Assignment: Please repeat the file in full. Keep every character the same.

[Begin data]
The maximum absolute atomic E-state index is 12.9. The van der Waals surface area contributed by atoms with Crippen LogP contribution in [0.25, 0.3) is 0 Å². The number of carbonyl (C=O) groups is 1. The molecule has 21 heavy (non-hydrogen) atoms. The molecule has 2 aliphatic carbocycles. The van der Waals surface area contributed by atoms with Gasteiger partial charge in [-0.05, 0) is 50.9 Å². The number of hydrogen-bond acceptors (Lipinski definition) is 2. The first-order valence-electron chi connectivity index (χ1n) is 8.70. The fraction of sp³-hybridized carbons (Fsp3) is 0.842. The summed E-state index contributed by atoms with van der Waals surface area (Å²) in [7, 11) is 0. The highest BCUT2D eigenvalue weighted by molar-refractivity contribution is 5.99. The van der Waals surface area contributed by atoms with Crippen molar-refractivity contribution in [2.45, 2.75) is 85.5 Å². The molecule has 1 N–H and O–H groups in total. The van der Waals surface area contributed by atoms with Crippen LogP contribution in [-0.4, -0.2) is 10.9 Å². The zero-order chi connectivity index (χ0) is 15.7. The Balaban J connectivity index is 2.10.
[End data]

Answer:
The maximum absolute atomic E-state index is 12.9. The van der Waals surface area contributed by atoms with Crippen LogP contribution in [0.25, 0.3) is 0 Å². The number of carbonyl (C=O) groups is 1. The molecule has 21 heavy (non-hydrogen) atoms. The molecule has 2 aliphatic carbocycles. The van der Waals surface area contributed by atoms with Gasteiger partial charge in [-0.05, 0) is 50.9 Å². The number of hydrogen-bond acceptors (Lipinski definition) is 2. The first-order valence-electron chi connectivity index (χ1n) is 8.70. The fraction of sp³-hybridized carbons (Fsp3) is 0.842. The summed E-state index contributed by atoms with van der Waals surface area (Å²) in [7, 11) is 0. The highest BCUT2D eigenvalue weighted by molar-refractivity contribution is 5.99. The van der Waals surface area contributed by atoms with Crippen molar-refractivity contribution in [2.45, 2.75) is 85.5 Å². The molecule has 1 N–H and O–H groups in total. The van der Waals surface area contributed by atoms with Crippen LogP contribution in [-0.4, -0.2) is 10.9 Å². The zero-order chi connectivity index (χ0) is 15.7. The Balaban J connectivity index is 2.10.